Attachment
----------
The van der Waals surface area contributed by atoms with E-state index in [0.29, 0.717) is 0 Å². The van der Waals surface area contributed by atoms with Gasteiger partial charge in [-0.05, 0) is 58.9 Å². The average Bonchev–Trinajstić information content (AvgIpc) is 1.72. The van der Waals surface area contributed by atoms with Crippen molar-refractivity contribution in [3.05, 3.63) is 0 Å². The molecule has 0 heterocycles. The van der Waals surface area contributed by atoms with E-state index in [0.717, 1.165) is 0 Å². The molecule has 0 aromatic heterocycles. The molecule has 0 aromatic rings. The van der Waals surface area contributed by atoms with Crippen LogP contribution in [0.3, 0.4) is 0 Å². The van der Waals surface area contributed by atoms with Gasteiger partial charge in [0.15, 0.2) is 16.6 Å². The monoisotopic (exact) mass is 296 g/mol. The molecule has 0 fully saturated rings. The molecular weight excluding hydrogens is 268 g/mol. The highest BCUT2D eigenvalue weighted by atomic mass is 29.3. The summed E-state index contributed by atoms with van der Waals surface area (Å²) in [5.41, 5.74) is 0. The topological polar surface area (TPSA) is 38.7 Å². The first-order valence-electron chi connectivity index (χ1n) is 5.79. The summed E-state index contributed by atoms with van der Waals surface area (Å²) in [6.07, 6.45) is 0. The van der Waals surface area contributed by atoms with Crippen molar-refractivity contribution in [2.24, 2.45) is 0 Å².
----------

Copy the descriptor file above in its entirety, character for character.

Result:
The van der Waals surface area contributed by atoms with E-state index in [0.29, 0.717) is 0 Å². The van der Waals surface area contributed by atoms with Gasteiger partial charge in [-0.05, 0) is 58.9 Å². The average Bonchev–Trinajstić information content (AvgIpc) is 1.72. The van der Waals surface area contributed by atoms with Crippen molar-refractivity contribution in [3.05, 3.63) is 0 Å². The molecule has 0 heterocycles. The van der Waals surface area contributed by atoms with E-state index in [0.717, 1.165) is 0 Å². The molecule has 0 aromatic heterocycles. The molecule has 0 aromatic rings. The van der Waals surface area contributed by atoms with Crippen LogP contribution in [0.3, 0.4) is 0 Å². The van der Waals surface area contributed by atoms with Gasteiger partial charge in [0.15, 0.2) is 16.6 Å². The monoisotopic (exact) mass is 296 g/mol. The molecule has 0 fully saturated rings. The molecular weight excluding hydrogens is 268 g/mol. The highest BCUT2D eigenvalue weighted by atomic mass is 29.3. The summed E-state index contributed by atoms with van der Waals surface area (Å²) in [5.41, 5.74) is 0. The topological polar surface area (TPSA) is 38.7 Å². The first-order valence-electron chi connectivity index (χ1n) is 5.79. The summed E-state index contributed by atoms with van der Waals surface area (Å²) in [6.07, 6.45) is 0. The van der Waals surface area contributed by atoms with Crippen molar-refractivity contribution in [2.24, 2.45) is 0 Å².